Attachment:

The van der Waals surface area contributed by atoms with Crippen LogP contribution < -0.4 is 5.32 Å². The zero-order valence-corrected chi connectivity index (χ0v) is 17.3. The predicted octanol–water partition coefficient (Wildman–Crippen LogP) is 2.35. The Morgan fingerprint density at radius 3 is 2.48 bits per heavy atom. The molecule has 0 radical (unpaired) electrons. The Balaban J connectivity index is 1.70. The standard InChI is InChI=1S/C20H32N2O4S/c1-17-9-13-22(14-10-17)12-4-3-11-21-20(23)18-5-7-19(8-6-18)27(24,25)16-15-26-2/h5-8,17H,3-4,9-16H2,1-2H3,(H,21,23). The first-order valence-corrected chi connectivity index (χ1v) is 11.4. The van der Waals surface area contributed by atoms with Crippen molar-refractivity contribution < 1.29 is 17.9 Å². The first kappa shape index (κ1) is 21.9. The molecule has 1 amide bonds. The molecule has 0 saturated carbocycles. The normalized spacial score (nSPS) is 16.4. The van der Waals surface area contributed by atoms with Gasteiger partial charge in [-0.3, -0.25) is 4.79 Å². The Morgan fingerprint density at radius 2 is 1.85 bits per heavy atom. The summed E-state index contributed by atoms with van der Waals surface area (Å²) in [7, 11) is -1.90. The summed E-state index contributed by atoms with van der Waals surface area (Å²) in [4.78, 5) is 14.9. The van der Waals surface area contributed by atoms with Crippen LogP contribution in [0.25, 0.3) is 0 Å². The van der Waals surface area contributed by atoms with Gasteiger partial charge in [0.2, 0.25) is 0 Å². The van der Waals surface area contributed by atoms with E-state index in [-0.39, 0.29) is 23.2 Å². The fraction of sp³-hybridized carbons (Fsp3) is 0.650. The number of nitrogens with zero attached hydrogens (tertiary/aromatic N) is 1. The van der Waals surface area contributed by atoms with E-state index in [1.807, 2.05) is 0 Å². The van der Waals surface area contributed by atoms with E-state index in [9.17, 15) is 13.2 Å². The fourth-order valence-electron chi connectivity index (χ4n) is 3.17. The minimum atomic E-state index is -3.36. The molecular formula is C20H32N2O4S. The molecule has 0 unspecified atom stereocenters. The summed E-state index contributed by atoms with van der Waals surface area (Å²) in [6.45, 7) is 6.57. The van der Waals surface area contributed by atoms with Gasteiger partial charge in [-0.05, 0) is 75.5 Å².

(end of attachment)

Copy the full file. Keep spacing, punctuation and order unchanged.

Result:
The van der Waals surface area contributed by atoms with Crippen LogP contribution < -0.4 is 5.32 Å². The zero-order valence-corrected chi connectivity index (χ0v) is 17.3. The predicted octanol–water partition coefficient (Wildman–Crippen LogP) is 2.35. The Morgan fingerprint density at radius 3 is 2.48 bits per heavy atom. The molecule has 0 radical (unpaired) electrons. The Balaban J connectivity index is 1.70. The standard InChI is InChI=1S/C20H32N2O4S/c1-17-9-13-22(14-10-17)12-4-3-11-21-20(23)18-5-7-19(8-6-18)27(24,25)16-15-26-2/h5-8,17H,3-4,9-16H2,1-2H3,(H,21,23). The first-order valence-corrected chi connectivity index (χ1v) is 11.4. The van der Waals surface area contributed by atoms with Crippen molar-refractivity contribution < 1.29 is 17.9 Å². The first kappa shape index (κ1) is 21.9. The molecule has 1 amide bonds. The molecule has 0 saturated carbocycles. The normalized spacial score (nSPS) is 16.4. The van der Waals surface area contributed by atoms with Gasteiger partial charge in [-0.3, -0.25) is 4.79 Å². The Morgan fingerprint density at radius 2 is 1.85 bits per heavy atom. The summed E-state index contributed by atoms with van der Waals surface area (Å²) in [7, 11) is -1.90. The summed E-state index contributed by atoms with van der Waals surface area (Å²) in [4.78, 5) is 14.9. The van der Waals surface area contributed by atoms with Crippen LogP contribution in [0.25, 0.3) is 0 Å². The van der Waals surface area contributed by atoms with Gasteiger partial charge in [0.2, 0.25) is 0 Å². The van der Waals surface area contributed by atoms with E-state index in [-0.39, 0.29) is 23.2 Å². The fraction of sp³-hybridized carbons (Fsp3) is 0.650. The number of nitrogens with zero attached hydrogens (tertiary/aromatic N) is 1. The van der Waals surface area contributed by atoms with E-state index in [1.807, 2.05) is 0 Å². The van der Waals surface area contributed by atoms with E-state index in [9.17, 15) is 13.2 Å². The fourth-order valence-electron chi connectivity index (χ4n) is 3.17. The minimum atomic E-state index is -3.36. The molecular formula is C20H32N2O4S. The molecule has 0 unspecified atom stereocenters. The summed E-state index contributed by atoms with van der Waals surface area (Å²) in [6.45, 7) is 6.57. The van der Waals surface area contributed by atoms with Gasteiger partial charge in [-0.05, 0) is 75.5 Å².